This is a really simple observation, but with profound implications. I don't know why I didn't recognise it before. (Maybe I did, but now it's clear enough to write about.)
There are organisations that still think a Desktop App is better than a Web App for providing internal line of business applications. In some cases there could be a technical rationale, for example integration with special hardware, but for most business applications, either could be made to work. The question is, which is more efficient to build, test, deploy, support and maintain? I believe all 5 of these stages in the application's lifecycle are more efficient for a web app compared to a desktop app.
Here are my definitions: Desktop App A compiled application that provides a UI which runs natively on the host operating system. No special device support or hardware integration is needed. Swing and WPF are typical examples.
A simple use case
Earlier today I was investigating a problem in a Desktop app. The user said: "This menu is disabled, but it should be enabled...". In a web app the investigation would go something like this: 1. Open the Web Developer tools in the user's browser, Ctrl-Shift I, and I'm ready to start debugging.
For a desktop app, it would go something like this: 1. Get hold of the source code for the version of the Desktop running on the users machine. 2. Lets assume it's simple to find the build number of the Desktop and I can checkout the source for that build. 3. But I'm sat with a user and they don't have access to the source code or any development tools. I'll go back to my machine, where I do have all the tools, and do the investigation there. 4. At my machine, I want to run the same version of the Desktop app that the user was running so I can re-create the problem. Let's assume it was straight forward to Run the same version. (The binaries were readily available, compiled with debug symbols and the source code was tagged with the build number so I can easily checkout the source.) 5. Let's assume I wasn't in the middle of some other work on a different branch. 6. Let's assume I can recreate the problem, hooray, now I'm ready to start debugging.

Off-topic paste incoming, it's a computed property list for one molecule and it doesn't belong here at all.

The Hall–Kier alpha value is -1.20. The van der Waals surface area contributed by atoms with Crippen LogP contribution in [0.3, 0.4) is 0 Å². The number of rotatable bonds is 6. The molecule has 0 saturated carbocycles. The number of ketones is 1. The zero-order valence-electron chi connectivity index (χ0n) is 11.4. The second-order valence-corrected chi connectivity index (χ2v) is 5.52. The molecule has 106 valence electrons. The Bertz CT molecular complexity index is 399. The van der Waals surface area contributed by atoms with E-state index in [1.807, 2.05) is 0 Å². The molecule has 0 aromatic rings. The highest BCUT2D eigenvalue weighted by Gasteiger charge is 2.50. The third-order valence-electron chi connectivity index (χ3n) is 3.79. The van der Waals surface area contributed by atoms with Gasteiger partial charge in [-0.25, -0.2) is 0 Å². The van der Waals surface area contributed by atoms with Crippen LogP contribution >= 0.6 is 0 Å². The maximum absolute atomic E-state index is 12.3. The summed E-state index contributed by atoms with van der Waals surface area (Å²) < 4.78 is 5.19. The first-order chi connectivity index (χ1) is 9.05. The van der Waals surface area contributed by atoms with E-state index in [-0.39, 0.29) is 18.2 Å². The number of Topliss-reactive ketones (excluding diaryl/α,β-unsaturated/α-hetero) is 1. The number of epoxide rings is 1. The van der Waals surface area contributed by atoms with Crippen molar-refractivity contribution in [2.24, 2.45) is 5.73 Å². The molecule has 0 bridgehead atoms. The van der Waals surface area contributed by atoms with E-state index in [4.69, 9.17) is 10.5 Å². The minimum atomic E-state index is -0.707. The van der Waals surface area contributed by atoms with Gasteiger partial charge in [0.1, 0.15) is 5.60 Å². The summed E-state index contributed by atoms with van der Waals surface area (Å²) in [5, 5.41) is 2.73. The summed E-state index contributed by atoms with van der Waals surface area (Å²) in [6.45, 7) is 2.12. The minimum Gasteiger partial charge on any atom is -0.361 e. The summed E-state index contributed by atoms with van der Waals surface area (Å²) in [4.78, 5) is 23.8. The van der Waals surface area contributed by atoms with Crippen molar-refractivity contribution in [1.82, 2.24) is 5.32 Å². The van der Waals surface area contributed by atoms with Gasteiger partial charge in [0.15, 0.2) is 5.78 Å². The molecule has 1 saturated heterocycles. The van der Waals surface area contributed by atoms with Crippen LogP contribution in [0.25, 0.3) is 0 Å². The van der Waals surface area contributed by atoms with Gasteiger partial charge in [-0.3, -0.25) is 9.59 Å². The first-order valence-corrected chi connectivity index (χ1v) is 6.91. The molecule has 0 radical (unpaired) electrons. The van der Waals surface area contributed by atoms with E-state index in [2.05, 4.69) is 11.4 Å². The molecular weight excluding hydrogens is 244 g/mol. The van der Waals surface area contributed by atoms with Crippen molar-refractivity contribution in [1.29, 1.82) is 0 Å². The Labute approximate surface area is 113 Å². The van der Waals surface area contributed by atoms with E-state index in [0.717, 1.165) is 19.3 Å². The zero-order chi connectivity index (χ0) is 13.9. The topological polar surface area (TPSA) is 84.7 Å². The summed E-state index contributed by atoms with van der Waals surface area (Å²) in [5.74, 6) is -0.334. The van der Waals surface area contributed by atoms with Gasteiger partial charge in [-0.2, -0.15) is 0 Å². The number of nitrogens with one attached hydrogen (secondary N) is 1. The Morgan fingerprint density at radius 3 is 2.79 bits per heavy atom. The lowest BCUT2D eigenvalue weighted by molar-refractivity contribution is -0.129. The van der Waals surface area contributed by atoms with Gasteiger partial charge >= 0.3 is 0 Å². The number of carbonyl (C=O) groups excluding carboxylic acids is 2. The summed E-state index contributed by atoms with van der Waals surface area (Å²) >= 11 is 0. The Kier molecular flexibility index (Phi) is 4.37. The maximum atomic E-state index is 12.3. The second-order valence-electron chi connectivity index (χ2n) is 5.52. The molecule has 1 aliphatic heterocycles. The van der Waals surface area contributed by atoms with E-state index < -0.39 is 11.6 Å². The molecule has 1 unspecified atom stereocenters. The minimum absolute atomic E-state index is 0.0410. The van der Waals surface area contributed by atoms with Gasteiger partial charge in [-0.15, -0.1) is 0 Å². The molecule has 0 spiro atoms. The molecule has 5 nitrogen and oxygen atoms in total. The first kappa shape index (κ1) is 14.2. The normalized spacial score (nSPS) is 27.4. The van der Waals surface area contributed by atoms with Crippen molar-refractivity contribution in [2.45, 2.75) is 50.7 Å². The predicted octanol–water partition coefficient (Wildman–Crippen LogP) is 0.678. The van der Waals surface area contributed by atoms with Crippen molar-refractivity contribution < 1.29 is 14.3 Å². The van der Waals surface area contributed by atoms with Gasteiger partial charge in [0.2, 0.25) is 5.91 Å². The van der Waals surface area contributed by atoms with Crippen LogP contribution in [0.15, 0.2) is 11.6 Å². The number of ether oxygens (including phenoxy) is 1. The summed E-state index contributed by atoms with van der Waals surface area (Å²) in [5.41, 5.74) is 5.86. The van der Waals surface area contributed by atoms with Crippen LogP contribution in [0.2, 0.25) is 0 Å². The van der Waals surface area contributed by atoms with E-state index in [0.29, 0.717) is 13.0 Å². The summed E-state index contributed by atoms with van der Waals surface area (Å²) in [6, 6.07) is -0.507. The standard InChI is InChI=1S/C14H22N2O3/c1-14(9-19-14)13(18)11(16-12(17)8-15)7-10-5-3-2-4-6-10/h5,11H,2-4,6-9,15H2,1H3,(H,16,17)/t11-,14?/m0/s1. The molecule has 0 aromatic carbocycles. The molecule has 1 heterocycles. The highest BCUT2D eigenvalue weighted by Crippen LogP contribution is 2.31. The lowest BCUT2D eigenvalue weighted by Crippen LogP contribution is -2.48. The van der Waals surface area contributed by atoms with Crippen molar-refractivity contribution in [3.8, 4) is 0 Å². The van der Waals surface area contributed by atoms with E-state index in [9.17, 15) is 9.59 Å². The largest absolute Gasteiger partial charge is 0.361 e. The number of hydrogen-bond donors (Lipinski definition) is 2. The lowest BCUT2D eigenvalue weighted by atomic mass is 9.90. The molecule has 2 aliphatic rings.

For the desktop app, each assumption could introduce delay, and even if none of them does, it's still more time consuming than pressing Ctrl+Shift I. In reality, each assumption will add some overhead, even if it's only a minute or two. This illustrates a key difference between web apps and desktop apps; the Web Developer tools are built into the browser allowing almost anyone to investigate issues directly.
This direct access to source at runtime made a big difference to the adoption of web apps right from the very being of web development. For example, in the early days of web app development there was huge amount of re-use. If you saw something cool on a web site that you wanted on your site it was easy to look at how it was implemented, and create something just like it. The equivalent is much harder (nearly impossible) to do in desktop apps.
This access to source at runtime in the browser cuts across all the phases of a project; build, test, deploy, support and maintain. Of course there are other differences between web apps and desktop apps that are more specific to each phase, and I'll cover those in subsequent posts.